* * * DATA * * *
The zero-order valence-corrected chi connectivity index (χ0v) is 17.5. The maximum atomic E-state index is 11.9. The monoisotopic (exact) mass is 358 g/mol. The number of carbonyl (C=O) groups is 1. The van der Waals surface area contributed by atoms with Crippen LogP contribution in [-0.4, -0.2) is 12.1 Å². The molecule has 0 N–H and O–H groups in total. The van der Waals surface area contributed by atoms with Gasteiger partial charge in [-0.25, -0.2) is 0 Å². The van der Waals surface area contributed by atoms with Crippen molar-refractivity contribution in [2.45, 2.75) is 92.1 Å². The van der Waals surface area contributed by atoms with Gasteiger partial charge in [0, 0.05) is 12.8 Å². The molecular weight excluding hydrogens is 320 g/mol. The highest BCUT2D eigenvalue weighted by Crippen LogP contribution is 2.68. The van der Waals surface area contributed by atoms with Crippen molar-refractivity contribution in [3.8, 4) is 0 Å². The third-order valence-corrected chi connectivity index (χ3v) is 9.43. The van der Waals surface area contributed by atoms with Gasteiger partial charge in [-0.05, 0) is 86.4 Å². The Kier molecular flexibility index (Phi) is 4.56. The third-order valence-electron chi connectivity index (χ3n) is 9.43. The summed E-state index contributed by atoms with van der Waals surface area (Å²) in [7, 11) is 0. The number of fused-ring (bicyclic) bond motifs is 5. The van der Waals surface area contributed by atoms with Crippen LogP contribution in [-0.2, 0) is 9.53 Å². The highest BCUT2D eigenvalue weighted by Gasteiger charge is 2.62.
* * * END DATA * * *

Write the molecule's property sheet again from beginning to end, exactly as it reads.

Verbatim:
The zero-order valence-corrected chi connectivity index (χ0v) is 17.5. The maximum atomic E-state index is 11.9. The monoisotopic (exact) mass is 358 g/mol. The number of carbonyl (C=O) groups is 1. The van der Waals surface area contributed by atoms with Crippen LogP contribution in [-0.4, -0.2) is 12.1 Å². The molecule has 0 N–H and O–H groups in total. The van der Waals surface area contributed by atoms with Gasteiger partial charge in [-0.25, -0.2) is 0 Å². The van der Waals surface area contributed by atoms with Crippen molar-refractivity contribution in [2.45, 2.75) is 92.1 Å². The van der Waals surface area contributed by atoms with Gasteiger partial charge in [0, 0.05) is 12.8 Å². The molecular weight excluding hydrogens is 320 g/mol. The highest BCUT2D eigenvalue weighted by Crippen LogP contribution is 2.68. The van der Waals surface area contributed by atoms with Crippen molar-refractivity contribution in [3.8, 4) is 0 Å². The third-order valence-corrected chi connectivity index (χ3v) is 9.43. The van der Waals surface area contributed by atoms with Gasteiger partial charge in [-0.05, 0) is 86.4 Å². The Kier molecular flexibility index (Phi) is 4.56. The third-order valence-electron chi connectivity index (χ3n) is 9.43. The summed E-state index contributed by atoms with van der Waals surface area (Å²) in [7, 11) is 0. The number of fused-ring (bicyclic) bond motifs is 5. The van der Waals surface area contributed by atoms with Crippen LogP contribution in [-0.2, 0) is 9.53 Å². The highest BCUT2D eigenvalue weighted by Gasteiger charge is 2.62.